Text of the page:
GAMES DO ENCOURAGE VIOLENCE, but against bugs in the case Ubisoft which has partnered with Mozilla to build out an artificial intelligence (AI) system that sniffs out code gremlins.

      Dubbed Clever-Commit, the AI will act as a form of coding assistant that learns from a developer’s base bug and regression data to predict and flag potential new bugs that might be added as new code is slapped onto the codebase.

      The system, which is already being used internally by Ubisoft, will be adopted by Mozilla to review Firefox code and spot dodgy bits, with the goal of making the browser more stable for its users. But if the systems works well, Mozilla has plans to stick it further into Firefox.

    • Ubisoft and Mozilla team up to develop Clever-Commit, an AI coding assistant

      Game developer Ubisoft today announced that it has partnered with Mozilla to develop Clever-Commit, an AI-based coding assistant that learns from your code base’s bug and regression data to analyze and flag potential new bugs as new code is committed. Ubisoft already uses this tool internally and Mozilla says that it will deploy it to spot bugs in its Firefox code.

    • Programming languages: Python rides high but Groovy is cool again with developers

      Groovy, which came to life in 2007, hasn’t been a top-20 language in Tiobe’s index since 2016 but in the February listing it is now at 19th place, up from 49th last year.

      Groovy hit its stride as a language for writing scripts for popular continuous-integration tool Jenkins, but it’s also been buoyed by the Gradle open-source build-automation system. According to Tiobe, these days more ‘glue’ software is being written in Groovy.

    • The Deep Learning Framework Backed By Facebook Is Getting Industry’s Attention

      When it comes to deep learning frameworks, TensorFlow is one of the most preferred toolkits.

    • Inside the AI developer’s toolbox
    • Guide To Web Scraping With Python Libraries Selenium & Beautiful Soup
    • Speeding up basic object operations in Cython
    • Python’s str.isdigit vs. str.isnumeric
    • Test and Code: 65: one assert per test
    • A Lightweight AVR IDE

      All the basic features are there – there’s syntax highlighting, as well as integration with the AVRA assembler and AVRDUDE for programming chips. It’s a tool that could make taking the leap into assembly code just that little bit easier. For another taste of bare metal coding, check out [Ben Jojo]’s discussion of x86 bootloaders.

    • patience diffing algorithm

      I needed a (text) diff algorithm, and if you search for one you mostly come up with the Myers algorithm. But then I stumbled across something called patience diffing, and it turns out to be just what I wanted. It’s already described elsewhere, but it seems more people could stand to know about it, so here we are. It’s easy to understand, and more importantly, usually makes pretty diffs (often prettier than Myers).

    • Converting Decimals to Roman Numerals with Bash

      My last few articles have given me a chance to relive my undergraduate computer science degree and code a Roman numeral to decimal converter. It’s quite handy when you’re watching old movies (when was MCMLVII anyway?), and the basic coding algorithm was reasonably straightforward. (See Dave’s “Roman Numerals and Bash” and “More Roman Numerals and Bash”.)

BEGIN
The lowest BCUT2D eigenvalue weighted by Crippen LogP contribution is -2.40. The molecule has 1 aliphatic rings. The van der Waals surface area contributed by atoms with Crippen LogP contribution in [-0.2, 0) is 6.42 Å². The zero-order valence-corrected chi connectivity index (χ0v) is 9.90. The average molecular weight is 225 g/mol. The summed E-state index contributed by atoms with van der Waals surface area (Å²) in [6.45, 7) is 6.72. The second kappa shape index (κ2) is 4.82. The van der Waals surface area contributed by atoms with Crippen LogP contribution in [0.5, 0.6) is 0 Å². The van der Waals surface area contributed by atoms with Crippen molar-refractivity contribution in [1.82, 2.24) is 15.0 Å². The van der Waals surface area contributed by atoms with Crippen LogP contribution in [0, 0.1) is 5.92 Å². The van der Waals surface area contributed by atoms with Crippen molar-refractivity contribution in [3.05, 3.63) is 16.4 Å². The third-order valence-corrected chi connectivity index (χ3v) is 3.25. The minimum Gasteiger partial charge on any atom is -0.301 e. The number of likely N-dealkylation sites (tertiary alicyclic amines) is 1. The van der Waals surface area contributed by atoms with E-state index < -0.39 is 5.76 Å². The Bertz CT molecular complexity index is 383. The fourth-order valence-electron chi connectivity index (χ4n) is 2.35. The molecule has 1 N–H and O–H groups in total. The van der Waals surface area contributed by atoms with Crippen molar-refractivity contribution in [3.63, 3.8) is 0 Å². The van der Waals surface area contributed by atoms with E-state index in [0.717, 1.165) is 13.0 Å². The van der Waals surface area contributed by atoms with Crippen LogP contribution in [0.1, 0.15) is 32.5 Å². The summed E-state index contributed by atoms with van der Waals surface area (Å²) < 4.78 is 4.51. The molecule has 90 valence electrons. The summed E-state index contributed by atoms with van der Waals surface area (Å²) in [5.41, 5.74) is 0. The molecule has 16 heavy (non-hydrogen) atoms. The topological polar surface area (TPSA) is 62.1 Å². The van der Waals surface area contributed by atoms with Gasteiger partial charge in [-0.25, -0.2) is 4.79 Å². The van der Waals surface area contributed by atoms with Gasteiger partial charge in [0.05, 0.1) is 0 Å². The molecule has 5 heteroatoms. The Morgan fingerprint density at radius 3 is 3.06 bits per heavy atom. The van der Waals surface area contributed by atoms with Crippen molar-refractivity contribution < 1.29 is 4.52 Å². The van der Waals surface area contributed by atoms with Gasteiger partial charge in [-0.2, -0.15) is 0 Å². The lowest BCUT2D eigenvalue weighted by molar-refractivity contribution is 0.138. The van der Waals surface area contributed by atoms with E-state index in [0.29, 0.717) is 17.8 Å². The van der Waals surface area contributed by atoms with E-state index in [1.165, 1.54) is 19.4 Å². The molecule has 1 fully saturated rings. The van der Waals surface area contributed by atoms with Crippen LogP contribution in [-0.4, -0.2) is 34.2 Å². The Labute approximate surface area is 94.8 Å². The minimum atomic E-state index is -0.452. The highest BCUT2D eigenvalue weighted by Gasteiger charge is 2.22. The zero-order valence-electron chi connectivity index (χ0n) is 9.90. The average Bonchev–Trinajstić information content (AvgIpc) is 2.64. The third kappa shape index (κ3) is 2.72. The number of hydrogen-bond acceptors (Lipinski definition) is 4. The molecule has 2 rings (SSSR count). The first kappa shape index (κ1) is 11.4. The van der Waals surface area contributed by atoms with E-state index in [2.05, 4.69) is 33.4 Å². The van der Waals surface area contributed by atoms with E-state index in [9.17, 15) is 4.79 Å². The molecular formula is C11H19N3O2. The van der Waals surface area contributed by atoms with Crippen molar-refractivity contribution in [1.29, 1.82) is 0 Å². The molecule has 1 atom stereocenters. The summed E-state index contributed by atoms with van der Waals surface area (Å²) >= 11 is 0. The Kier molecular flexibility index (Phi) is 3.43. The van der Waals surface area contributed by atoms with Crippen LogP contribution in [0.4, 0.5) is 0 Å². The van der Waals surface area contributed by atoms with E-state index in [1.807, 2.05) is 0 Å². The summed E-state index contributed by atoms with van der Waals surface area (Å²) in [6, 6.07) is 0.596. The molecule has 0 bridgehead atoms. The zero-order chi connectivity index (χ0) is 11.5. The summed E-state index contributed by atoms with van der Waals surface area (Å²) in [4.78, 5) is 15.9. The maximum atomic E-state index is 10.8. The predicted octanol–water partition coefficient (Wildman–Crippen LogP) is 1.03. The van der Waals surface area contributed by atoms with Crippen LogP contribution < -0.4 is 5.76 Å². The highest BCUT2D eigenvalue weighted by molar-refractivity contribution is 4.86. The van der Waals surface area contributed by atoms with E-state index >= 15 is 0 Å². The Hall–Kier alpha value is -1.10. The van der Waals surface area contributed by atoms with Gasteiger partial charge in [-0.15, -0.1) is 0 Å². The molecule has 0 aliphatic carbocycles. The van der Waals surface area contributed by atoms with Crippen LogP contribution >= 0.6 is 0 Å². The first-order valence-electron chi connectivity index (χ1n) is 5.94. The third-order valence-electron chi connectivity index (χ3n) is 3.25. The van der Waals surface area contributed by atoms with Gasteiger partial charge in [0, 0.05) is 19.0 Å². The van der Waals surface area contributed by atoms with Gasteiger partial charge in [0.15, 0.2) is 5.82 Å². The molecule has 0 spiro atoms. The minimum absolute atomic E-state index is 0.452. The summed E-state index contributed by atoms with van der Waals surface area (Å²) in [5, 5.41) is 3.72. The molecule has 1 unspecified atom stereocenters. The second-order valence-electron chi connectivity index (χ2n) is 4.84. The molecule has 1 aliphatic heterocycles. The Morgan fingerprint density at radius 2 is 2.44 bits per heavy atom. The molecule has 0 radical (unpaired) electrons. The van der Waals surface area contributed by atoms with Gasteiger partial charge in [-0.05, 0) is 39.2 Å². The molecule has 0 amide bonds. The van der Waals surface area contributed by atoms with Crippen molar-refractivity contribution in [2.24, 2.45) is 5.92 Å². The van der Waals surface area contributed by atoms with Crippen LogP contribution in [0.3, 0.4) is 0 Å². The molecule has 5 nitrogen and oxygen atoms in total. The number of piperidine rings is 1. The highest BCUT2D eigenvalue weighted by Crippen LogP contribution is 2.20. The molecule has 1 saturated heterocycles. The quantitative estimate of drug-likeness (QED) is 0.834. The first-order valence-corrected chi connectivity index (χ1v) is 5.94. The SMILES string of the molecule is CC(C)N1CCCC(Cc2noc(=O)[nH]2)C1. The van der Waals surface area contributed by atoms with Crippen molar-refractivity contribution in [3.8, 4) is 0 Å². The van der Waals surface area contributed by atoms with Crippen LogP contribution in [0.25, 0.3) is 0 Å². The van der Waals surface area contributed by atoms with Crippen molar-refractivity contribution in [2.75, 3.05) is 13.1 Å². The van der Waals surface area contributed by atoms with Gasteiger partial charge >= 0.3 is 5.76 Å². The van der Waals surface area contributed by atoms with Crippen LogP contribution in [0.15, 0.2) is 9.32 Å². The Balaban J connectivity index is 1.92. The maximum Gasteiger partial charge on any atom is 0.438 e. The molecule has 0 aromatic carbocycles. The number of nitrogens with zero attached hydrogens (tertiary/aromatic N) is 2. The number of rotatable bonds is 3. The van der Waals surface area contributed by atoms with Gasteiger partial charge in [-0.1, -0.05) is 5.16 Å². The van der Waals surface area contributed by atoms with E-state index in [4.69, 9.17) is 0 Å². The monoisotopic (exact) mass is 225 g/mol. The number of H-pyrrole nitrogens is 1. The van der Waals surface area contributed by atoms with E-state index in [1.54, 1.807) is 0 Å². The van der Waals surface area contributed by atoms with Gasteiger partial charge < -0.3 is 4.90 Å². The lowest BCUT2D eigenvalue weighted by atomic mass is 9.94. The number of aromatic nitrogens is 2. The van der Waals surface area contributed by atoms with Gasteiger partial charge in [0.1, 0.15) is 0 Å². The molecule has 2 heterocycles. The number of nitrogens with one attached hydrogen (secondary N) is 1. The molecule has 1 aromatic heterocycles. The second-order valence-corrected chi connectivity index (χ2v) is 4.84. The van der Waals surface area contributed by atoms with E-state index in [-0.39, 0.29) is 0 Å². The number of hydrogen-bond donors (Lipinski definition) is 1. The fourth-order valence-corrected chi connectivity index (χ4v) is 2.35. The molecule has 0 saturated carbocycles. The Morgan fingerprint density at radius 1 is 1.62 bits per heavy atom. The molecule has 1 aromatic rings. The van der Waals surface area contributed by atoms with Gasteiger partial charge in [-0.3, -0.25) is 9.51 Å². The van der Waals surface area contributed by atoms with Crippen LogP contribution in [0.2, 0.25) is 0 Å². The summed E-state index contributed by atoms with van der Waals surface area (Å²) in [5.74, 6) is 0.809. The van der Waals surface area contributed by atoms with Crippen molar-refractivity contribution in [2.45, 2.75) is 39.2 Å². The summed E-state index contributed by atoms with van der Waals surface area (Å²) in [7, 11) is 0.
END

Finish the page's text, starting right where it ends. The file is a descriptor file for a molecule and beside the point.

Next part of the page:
The trick with Roman numerals, however, is that it’s what’s known as a subtractive notation. In other words, it’s not a position → value or even symbol → value notation, but a sort of hybrid. MM = 2000, and C = 100, but MMC and MCM are quite different: the former is 2100, and the latter is 1000 + (–100 + 1000) = 1900.

      This means that the conversion isn’t quite as simple as a mapping table, which makes it a good homework assignment for young comp-sci students!

    • Creating a containerized Python/Flask development environment with Red Hat CodeReady Workspaces

      Red Hat CodeReady Workspaces provide developers with containerized development environments hosted on OpenShift/Kubernetes. DevOps teams can now use a hosted development environment that’s pre-built for their chosen stack and customized for their project.

      CodeReady Workspaces can help you rapidly onboard developers for your project as everything they need to develop is running in a containized workspace. In this post, we’re going to use CodeReady Workspaces to get up and running quickly with an existing open source project, Peak. Peak is a multi-container Kubernetes application for performance testing web services, and it allows you to create distributed performance tests using the Kubernetes Batch API for test orchestration. We’ll make some modifications to Peak’s Flask front end, a stateless web interface that interacts with a Falcon RESTful API to return data about performance tests. You won’t need the complete Peak application deployed, though if you like, you can find steps to deploy it to OpenShift here.

    • How to Run Your Python Scripts

      One of the most important skills you need to build as a Python developer is to be able to run Python scripts and code. This is going to be the only way for you to know if your code works as you planned. It’s even the only way of knowing if your code works at all!